ALEXANDER GLAZOUNOV: Symphony No. 6 in C Minor, Op. 58; La Mer, Op. 28; Introduction and Dance from Salome, Op. 90 – Royal Scottish National Orchestra/Jose Serebrier – Warner Classics 2564 69627, 66:48 [Distrib. by WEA] ****:


Jose Serebrier, the gifted Stokowski conductor-composer, continues his excellent Glazounov cycle with his 2-4 June 2008 reading of the Sixth Symphony (1897), recorded at the Henry Wood Hall, Glasgow. Structurally reminiscent of one of Tchaikovsky’s larger symphonies, like the Third or Fifth, Glazounov’s Sixth presents us two outer movement of serious, German-based form, complemented by internal movements that owe debts to the divertimento or divertissement. While entirely melodic and tonally conservative, the music does not generate an immediate sense of character nor color, not having been particularly influenced by Russian themes. The G Major Tema con variazioni bears a distant carriage to Arensky’s Variations on a Theme of Tchaikovsky. Its seven variants embrace an Allegretto, Scherzino, Andante mistico fugato, and Notturno. Once or twice the melody swells up and reminds me of moments from Goldmark. Glazounov’s orchestral technique, always effective, has some pungent brass riffs and punctuations for the tympani. But after the aerial antics, we still wonder what we have heard.

The E-flat Major Intermezzo plays as mock-militant jaunt that combines courtliness and balletic grace. Warbles in the woodwinds and triplet figures do not add much depth, but the music trips lightly without ruffling any emotional feathers. The Finale returns to C Minor with contrapuntal vengeance, proffering a double-variation form that pays debts both to Balakirev’s composition classes and German formality. The Scottish Orchestra trumpets and woodwinds keep busy, alternating a skittishly martial nationalism and buoyantly lyrical impulses. The tempo picks up, making the various, polyphonic choirs virtuosos; the last pages pull up the reins and thin out the texture, only to renew its fervent energies for the presto coda, where the trumpets throw out Tchaikovsky’s sparks.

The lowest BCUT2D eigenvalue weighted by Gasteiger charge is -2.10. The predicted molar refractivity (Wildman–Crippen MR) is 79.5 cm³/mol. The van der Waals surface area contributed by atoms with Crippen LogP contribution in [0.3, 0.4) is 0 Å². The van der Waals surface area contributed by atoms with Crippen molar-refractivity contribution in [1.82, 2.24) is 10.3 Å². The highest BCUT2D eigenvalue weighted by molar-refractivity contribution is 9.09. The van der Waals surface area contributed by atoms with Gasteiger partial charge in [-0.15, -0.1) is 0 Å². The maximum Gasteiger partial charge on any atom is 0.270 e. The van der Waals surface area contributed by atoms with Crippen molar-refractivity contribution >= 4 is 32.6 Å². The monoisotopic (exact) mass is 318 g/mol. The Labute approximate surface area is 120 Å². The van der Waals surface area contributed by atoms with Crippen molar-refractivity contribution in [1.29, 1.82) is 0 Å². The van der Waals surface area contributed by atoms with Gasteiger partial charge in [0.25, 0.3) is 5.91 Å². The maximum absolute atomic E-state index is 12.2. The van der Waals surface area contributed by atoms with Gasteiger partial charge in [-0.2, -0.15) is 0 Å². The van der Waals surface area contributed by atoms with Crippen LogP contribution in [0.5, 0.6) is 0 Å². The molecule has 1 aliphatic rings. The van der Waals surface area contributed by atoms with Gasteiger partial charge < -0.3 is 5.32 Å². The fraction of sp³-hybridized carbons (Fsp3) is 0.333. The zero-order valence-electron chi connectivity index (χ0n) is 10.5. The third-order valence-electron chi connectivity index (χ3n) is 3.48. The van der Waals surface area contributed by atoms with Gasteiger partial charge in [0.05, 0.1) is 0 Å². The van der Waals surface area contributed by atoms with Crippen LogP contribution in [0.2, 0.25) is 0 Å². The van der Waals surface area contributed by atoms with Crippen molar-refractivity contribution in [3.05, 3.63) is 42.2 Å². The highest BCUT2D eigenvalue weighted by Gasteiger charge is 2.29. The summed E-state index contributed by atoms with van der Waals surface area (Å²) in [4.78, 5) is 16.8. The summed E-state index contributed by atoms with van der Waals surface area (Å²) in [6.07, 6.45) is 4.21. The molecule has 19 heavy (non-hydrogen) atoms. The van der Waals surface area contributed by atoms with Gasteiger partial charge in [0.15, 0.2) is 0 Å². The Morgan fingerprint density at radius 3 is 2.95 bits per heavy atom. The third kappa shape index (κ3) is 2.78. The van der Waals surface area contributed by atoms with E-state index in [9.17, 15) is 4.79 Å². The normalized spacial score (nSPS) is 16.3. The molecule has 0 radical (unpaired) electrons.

Glazounov’s tone-poem or concert-fantasy in E Major, La Mer (1889), is dedicated to Wagner, and it possesses many of the ingredients that Hollywood composers would likewise employ in seascape evocations. The sea grumbles, whistles, and shimmers, with strings, horns, and a particularly active harp part. A well-wrought color piece, the music assumes a deft variation-technique to advance its ululations and surges, topped by aerial whitecaps. The poetic sentiment that provides the “program” for the score hints at Shelley’s “Ode to the West Wind” in several respects, not the least as serving witness to a trombone-driven, violent storm.  As the maelstrom progresses, we might detect a faint nod to Wagner’s Dutchman. The quiet ending pays homage to Borodin’s color palette.

Composed for a 1908 production of Oscar Wilde’s decadent play Salome, Glazounov’s music invokes oriental exoticism where Richard Strauss painted the decor with drops of purple blood. Only momentarily does Glazounov grant Salome a convulsive gesture, the chromatic harmonies suggestive of her Byzantine desires. At one point, the brass chorale hints at a more exotic version of Humperdinck, maybe later Gliere. The sinuous Dance pays homage to Rimsky-Korsakov, touches Balakirev’s Islamey, paints the languor of Borodin. Cecil B. DeMille music Russian style. The Serebrier formulas all apply: plenty of verve, sympathy for all parts, a colossal sense of pageantry, all of which hearken back to mentor Stokowski.

–Gary Lemco